Because of the exponential decay of evanescent fields, many near-field optical systems are designed to operate in proximity to a well-defined planar substrate. Such systems are difficult to model analytically, as arbitrary objects and the nontrivial geometry of probing tips/apertures preclude general closed-form solutions. Standard numerical techniques (e.g., finite-difference time-domain solutions) are difficult to implement because, in part, of the large range of scales present in the three-dimensional problem—the optical fields vary significantly over small fractions of a wavelength while the substrate extends for many wavelengths. Consequently, accurate discrete representations of the system often require a prohibitively large number of discrete elements. Loke and Mengüç overcome many of these difficulties by developing a discrete dipole approximation (DDA) that includes the effects of the substrate analytically. The near field probe and nanoscale object are discretely approximated by a collection of dipoles as in the standard DDA. By rigorously including the reflection image of each dipole when solving for the dipole moments, the substrate is implicitly included in the model. The resulting method is tractable, intuitive, and formulated so that standard highly optimized solvers of linear systems of equations can carry the bulk of the computational load.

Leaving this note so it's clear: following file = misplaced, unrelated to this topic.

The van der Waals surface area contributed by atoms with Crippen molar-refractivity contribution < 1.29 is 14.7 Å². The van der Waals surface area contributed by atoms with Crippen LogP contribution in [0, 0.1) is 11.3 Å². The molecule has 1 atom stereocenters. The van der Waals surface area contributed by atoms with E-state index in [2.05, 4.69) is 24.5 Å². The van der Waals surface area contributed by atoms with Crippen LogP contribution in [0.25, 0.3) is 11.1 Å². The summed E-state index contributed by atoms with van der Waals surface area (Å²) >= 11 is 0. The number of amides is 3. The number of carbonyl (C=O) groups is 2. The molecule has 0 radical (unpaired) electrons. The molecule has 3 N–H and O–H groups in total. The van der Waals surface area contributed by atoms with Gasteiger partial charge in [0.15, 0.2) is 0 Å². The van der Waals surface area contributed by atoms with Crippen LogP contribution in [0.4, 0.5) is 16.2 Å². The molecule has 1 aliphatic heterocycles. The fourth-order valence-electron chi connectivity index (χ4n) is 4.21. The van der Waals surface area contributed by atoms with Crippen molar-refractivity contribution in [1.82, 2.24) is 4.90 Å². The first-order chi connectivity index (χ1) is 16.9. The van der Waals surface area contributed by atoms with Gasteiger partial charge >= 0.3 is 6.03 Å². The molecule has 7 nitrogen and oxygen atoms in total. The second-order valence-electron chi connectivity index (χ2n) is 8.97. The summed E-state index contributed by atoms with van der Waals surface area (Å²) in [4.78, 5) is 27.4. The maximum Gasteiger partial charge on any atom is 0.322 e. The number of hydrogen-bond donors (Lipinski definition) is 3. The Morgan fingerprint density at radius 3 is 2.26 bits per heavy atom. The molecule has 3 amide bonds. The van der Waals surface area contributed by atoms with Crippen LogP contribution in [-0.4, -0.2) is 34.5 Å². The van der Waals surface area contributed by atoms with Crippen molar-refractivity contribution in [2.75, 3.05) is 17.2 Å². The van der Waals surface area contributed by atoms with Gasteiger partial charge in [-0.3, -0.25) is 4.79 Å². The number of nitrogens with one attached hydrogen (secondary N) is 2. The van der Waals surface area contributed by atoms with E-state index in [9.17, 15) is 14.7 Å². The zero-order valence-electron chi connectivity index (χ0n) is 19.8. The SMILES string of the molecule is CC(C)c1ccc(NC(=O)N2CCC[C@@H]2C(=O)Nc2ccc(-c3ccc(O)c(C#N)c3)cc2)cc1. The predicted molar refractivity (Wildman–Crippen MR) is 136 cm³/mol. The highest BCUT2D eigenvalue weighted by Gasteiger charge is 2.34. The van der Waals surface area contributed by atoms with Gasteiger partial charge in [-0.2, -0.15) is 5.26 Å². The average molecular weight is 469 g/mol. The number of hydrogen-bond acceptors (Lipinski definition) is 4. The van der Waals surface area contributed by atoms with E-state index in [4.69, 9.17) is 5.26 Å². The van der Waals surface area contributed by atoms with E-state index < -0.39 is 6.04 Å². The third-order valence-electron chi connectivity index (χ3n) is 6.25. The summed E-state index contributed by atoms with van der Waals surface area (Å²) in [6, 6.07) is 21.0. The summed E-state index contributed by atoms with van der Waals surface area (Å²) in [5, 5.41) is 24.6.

With the burgeoning application of nanotechnology and nano-optics, near-field analytical tools will continue to increase in importance. For example, the authors discuss the potential of their method to aid in the improvement of nanofabrication methods. I look forward to seeing the development of techniques and methods aided by the insights afforded by this new tool.
You must log in to add comments.